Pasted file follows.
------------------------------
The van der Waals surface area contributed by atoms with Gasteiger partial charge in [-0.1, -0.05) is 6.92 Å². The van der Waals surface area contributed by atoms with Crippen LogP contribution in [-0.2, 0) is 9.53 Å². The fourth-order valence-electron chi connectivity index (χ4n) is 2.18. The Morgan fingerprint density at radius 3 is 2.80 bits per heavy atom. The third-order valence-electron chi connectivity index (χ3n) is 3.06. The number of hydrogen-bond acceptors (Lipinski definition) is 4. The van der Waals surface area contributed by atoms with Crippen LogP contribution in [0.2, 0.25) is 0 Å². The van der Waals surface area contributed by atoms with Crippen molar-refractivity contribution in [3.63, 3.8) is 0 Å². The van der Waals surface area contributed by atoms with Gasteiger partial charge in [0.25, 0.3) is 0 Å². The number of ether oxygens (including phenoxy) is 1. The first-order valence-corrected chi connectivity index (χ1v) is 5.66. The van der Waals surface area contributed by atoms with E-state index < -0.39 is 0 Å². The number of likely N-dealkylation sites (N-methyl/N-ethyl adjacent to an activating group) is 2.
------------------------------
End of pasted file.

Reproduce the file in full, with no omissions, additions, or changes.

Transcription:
The van der Waals surface area contributed by atoms with Gasteiger partial charge in [-0.1, -0.05) is 6.92 Å². The van der Waals surface area contributed by atoms with Crippen LogP contribution in [-0.2, 0) is 9.53 Å². The fourth-order valence-electron chi connectivity index (χ4n) is 2.18. The Morgan fingerprint density at radius 3 is 2.80 bits per heavy atom. The third-order valence-electron chi connectivity index (χ3n) is 3.06. The number of hydrogen-bond acceptors (Lipinski definition) is 4. The van der Waals surface area contributed by atoms with Crippen LogP contribution in [0.2, 0.25) is 0 Å². The van der Waals surface area contributed by atoms with Crippen molar-refractivity contribution in [3.63, 3.8) is 0 Å². The van der Waals surface area contributed by atoms with Gasteiger partial charge in [0.25, 0.3) is 0 Å². The number of ether oxygens (including phenoxy) is 1. The first-order valence-corrected chi connectivity index (χ1v) is 5.66. The van der Waals surface area contributed by atoms with E-state index < -0.39 is 0 Å². The number of likely N-dealkylation sites (N-methyl/N-ethyl adjacent to an activating group) is 2.